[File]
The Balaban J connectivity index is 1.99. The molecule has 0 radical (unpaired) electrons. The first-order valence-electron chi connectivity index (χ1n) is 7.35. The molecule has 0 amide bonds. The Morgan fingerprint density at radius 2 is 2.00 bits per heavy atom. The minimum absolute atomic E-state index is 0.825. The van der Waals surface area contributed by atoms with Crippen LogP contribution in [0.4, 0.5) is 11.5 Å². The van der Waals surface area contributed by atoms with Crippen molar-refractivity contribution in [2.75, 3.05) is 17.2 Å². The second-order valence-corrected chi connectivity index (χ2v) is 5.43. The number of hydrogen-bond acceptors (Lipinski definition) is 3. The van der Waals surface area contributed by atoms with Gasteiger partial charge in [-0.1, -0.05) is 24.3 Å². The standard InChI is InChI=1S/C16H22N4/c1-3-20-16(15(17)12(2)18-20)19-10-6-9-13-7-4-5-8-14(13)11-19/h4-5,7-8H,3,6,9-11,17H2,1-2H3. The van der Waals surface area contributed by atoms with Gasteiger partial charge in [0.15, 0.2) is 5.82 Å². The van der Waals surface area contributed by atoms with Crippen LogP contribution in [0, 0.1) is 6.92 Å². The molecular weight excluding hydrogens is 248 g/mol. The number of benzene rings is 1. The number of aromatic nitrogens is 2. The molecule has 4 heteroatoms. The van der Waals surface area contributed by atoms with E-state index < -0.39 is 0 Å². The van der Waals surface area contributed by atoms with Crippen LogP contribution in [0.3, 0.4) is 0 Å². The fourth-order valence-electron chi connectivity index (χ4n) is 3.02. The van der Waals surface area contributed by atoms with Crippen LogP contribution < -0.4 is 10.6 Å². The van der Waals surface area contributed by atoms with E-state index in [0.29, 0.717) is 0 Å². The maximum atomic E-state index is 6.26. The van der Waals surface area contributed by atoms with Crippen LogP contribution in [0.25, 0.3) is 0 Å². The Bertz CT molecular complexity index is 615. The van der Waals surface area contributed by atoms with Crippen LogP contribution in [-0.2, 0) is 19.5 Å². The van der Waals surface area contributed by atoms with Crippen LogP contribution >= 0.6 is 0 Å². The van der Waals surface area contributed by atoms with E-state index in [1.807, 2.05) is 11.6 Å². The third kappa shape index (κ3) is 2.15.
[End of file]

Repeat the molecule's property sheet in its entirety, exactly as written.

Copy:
The Balaban J connectivity index is 1.99. The molecule has 0 radical (unpaired) electrons. The first-order valence-electron chi connectivity index (χ1n) is 7.35. The molecule has 0 amide bonds. The Morgan fingerprint density at radius 2 is 2.00 bits per heavy atom. The minimum absolute atomic E-state index is 0.825. The van der Waals surface area contributed by atoms with Crippen LogP contribution in [0.4, 0.5) is 11.5 Å². The van der Waals surface area contributed by atoms with Crippen molar-refractivity contribution in [2.75, 3.05) is 17.2 Å². The second-order valence-corrected chi connectivity index (χ2v) is 5.43. The number of hydrogen-bond acceptors (Lipinski definition) is 3. The van der Waals surface area contributed by atoms with Gasteiger partial charge in [-0.1, -0.05) is 24.3 Å². The standard InChI is InChI=1S/C16H22N4/c1-3-20-16(15(17)12(2)18-20)19-10-6-9-13-7-4-5-8-14(13)11-19/h4-5,7-8H,3,6,9-11,17H2,1-2H3. The van der Waals surface area contributed by atoms with Gasteiger partial charge in [0.15, 0.2) is 5.82 Å². The van der Waals surface area contributed by atoms with Crippen LogP contribution in [0, 0.1) is 6.92 Å². The molecular weight excluding hydrogens is 248 g/mol. The number of benzene rings is 1. The number of aromatic nitrogens is 2. The molecule has 4 heteroatoms. The van der Waals surface area contributed by atoms with E-state index < -0.39 is 0 Å². The van der Waals surface area contributed by atoms with Crippen LogP contribution in [0.3, 0.4) is 0 Å². The fourth-order valence-electron chi connectivity index (χ4n) is 3.02. The van der Waals surface area contributed by atoms with Crippen LogP contribution < -0.4 is 10.6 Å². The van der Waals surface area contributed by atoms with E-state index in [0.29, 0.717) is 0 Å². The maximum atomic E-state index is 6.26. The van der Waals surface area contributed by atoms with Crippen LogP contribution in [0.25, 0.3) is 0 Å². The Bertz CT molecular complexity index is 615. The van der Waals surface area contributed by atoms with Crippen LogP contribution in [-0.2, 0) is 19.5 Å². The van der Waals surface area contributed by atoms with Crippen LogP contribution >= 0.6 is 0 Å². The van der Waals surface area contributed by atoms with E-state index in [1.807, 2.05) is 11.6 Å². The third kappa shape index (κ3) is 2.15.